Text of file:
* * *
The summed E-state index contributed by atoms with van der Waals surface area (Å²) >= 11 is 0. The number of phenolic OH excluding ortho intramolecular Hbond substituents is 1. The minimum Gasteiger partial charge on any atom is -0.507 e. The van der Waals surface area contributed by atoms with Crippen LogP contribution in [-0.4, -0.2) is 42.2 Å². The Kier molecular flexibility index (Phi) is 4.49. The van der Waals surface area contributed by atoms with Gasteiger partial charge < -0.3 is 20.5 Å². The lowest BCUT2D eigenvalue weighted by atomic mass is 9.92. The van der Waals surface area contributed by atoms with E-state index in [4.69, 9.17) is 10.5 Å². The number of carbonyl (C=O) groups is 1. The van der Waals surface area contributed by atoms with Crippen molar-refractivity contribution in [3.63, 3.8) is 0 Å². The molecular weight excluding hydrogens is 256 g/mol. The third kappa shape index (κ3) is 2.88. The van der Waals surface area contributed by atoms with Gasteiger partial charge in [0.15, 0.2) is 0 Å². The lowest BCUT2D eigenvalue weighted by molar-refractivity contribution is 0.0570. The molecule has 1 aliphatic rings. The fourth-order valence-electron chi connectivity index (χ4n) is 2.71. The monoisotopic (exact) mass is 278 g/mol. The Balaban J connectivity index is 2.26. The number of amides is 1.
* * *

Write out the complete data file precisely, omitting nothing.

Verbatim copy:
The summed E-state index contributed by atoms with van der Waals surface area (Å²) >= 11 is 0. The number of phenolic OH excluding ortho intramolecular Hbond substituents is 1. The minimum Gasteiger partial charge on any atom is -0.507 e. The van der Waals surface area contributed by atoms with Crippen LogP contribution in [-0.4, -0.2) is 42.2 Å². The Kier molecular flexibility index (Phi) is 4.49. The van der Waals surface area contributed by atoms with Gasteiger partial charge < -0.3 is 20.5 Å². The lowest BCUT2D eigenvalue weighted by atomic mass is 9.92. The van der Waals surface area contributed by atoms with E-state index in [4.69, 9.17) is 10.5 Å². The number of carbonyl (C=O) groups is 1. The van der Waals surface area contributed by atoms with Crippen molar-refractivity contribution in [3.63, 3.8) is 0 Å². The molecular weight excluding hydrogens is 256 g/mol. The third kappa shape index (κ3) is 2.88. The van der Waals surface area contributed by atoms with Gasteiger partial charge in [0.15, 0.2) is 0 Å². The lowest BCUT2D eigenvalue weighted by molar-refractivity contribution is 0.0570. The molecule has 1 aliphatic rings. The fourth-order valence-electron chi connectivity index (χ4n) is 2.71. The monoisotopic (exact) mass is 278 g/mol. The Balaban J connectivity index is 2.26. The number of amides is 1.